Amon lives in a shrine, and his name means builder. His hair no longer glints as a raven’s wing does in the sunlight, for age and wisdom have revealed themselves.
When his hair was black and his back straight, Amon owned a brick. He loved this brick. He loved its burnt-red hue, its precise cut, its weight in his hands. Yes, he loved it, and yet he sensed that it alone could not satisfy him. And thus he acquired a second brick, identical to the first. Surely two beautiful bricks would satisfy. But as the days unfolded, that familiar sense that there must be more crept back.
Year after year, he gathered one brick after another, thinking surely the next would be enough. But it never was. By the time his temples had begun to turn silver like the frost that came every autumn to mark another year gone by, he owned more than a thousand bricks—but he was no more satisfied by these than he had been by one.
As he was passing over a bridge on an afternoon blue and brilliant, he paused to look down at the water below. He saw his reflection; he saw a face carved from torment as surely as his bricks had been carved from clay. Suddenly overwhelmed by the many wasted years he had spent seeking but not finding, he decided he would leap into the current and let it drag him to his death over the falls.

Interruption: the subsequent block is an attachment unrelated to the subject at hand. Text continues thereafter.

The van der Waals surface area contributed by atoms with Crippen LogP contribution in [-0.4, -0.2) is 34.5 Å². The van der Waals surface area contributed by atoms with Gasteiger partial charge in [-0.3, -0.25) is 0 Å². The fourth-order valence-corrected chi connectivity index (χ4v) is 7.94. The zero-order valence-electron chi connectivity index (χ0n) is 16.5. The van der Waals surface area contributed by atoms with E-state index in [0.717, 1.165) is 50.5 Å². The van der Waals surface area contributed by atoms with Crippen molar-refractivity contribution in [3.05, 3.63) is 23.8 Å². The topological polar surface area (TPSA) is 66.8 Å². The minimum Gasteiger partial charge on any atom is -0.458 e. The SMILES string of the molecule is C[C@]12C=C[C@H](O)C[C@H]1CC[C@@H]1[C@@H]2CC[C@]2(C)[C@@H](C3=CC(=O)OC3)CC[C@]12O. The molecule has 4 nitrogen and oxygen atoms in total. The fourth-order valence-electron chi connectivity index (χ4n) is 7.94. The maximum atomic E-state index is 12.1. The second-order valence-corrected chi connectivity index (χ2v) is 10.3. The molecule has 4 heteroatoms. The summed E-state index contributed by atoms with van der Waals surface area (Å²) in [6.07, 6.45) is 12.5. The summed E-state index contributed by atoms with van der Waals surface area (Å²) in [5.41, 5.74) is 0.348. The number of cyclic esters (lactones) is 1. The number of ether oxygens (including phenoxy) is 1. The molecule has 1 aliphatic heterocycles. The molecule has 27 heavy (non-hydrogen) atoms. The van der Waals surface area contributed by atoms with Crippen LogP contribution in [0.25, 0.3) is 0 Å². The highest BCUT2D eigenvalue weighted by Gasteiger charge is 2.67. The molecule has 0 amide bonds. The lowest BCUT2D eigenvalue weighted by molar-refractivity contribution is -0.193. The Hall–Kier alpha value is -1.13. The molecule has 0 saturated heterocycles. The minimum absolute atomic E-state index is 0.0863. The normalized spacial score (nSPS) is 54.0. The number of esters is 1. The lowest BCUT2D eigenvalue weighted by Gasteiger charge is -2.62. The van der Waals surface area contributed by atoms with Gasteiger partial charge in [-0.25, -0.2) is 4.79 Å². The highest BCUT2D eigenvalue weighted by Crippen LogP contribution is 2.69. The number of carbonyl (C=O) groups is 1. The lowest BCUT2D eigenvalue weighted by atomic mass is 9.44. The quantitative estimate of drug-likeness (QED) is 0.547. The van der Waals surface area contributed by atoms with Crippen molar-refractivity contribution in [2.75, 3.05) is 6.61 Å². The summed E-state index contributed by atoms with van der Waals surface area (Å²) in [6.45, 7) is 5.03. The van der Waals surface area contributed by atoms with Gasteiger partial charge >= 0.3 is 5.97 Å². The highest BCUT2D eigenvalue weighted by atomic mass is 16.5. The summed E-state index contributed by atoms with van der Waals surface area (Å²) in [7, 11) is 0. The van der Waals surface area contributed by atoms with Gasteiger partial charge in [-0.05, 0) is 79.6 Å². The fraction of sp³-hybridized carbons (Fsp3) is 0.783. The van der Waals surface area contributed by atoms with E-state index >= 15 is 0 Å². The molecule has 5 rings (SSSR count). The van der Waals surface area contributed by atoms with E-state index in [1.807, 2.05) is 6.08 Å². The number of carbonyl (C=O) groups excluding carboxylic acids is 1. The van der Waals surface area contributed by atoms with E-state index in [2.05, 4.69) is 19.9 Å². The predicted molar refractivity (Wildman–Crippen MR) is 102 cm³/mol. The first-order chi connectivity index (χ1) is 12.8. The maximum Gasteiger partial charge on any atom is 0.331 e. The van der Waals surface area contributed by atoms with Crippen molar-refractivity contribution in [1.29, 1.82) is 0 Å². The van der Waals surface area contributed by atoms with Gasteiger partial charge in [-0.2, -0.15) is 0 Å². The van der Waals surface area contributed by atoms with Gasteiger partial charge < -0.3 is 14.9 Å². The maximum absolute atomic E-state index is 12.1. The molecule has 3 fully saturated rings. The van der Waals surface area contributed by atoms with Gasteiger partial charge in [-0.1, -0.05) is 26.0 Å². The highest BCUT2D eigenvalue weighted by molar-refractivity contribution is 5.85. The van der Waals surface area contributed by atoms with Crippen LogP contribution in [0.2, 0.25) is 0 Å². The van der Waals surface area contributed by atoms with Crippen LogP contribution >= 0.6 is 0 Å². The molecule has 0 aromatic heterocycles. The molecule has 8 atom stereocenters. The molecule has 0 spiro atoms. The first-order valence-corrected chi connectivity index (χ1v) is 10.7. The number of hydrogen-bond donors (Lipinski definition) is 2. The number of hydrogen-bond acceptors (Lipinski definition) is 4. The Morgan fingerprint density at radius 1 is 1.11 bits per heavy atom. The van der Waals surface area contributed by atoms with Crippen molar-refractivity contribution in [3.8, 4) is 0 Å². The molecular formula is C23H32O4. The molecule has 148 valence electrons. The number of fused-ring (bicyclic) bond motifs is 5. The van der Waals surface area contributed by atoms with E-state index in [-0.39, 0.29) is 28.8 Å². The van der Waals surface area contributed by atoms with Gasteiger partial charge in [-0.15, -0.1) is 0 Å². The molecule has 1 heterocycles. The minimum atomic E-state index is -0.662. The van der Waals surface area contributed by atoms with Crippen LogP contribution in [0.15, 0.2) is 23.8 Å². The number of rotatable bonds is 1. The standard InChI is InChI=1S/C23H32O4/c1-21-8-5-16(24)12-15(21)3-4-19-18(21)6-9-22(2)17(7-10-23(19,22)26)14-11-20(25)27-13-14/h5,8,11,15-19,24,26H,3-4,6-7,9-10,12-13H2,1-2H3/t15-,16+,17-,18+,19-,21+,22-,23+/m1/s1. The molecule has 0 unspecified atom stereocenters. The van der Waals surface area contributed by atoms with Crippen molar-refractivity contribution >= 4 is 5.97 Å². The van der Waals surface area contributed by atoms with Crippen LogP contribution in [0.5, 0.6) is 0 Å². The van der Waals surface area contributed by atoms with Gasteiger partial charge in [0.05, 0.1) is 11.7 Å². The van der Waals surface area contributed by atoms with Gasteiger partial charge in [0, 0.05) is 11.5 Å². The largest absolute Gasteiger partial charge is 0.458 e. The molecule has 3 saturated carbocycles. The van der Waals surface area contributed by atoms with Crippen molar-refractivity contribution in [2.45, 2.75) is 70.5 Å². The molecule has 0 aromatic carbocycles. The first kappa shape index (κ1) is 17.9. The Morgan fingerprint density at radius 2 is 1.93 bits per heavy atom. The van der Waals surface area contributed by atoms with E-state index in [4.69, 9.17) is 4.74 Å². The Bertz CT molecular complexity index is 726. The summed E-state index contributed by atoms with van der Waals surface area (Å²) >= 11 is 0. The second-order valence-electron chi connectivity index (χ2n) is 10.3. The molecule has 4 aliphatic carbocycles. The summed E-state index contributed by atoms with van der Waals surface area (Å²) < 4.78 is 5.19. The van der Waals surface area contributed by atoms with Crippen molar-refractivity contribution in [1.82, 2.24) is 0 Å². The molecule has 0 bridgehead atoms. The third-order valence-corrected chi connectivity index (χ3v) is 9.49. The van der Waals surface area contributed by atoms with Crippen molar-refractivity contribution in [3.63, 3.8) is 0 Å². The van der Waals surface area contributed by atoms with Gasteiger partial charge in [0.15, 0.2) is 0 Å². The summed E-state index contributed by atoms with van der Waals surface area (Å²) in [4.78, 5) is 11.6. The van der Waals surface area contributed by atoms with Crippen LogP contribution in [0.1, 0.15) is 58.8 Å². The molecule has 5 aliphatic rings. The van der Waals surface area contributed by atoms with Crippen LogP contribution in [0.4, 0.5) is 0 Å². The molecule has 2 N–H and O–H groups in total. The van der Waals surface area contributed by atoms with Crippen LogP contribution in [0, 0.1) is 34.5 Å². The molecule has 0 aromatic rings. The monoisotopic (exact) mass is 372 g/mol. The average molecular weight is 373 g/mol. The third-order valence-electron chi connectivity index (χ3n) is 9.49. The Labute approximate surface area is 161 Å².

But as he was about to leap, something on the riverbed flashed as bright as any star he’d ever gazed upon. He felt a movement in his heart as he had never felt before. Leap indeed he did—but to dive into the depths to collect the treasure awaiting him.
It was the most beautiful stone he had ever seen—as pure as a mountain stream or a flute’s voice or a child’s eyes—far more beautiful than the bricks he loved.
And yet, even after the day that Amon found the Greatest Treasure, he still loved his bricks. They had not lost their value—but they had found their purpose.
Brick by brick, Amon built a shrine in which to place his newfound love. And the moment he set the Greatest Treasure at the heart of his every desire, he realized the bricks were indeed valuable—but only ever meant to lead him deeper to that which at long last satisfied him.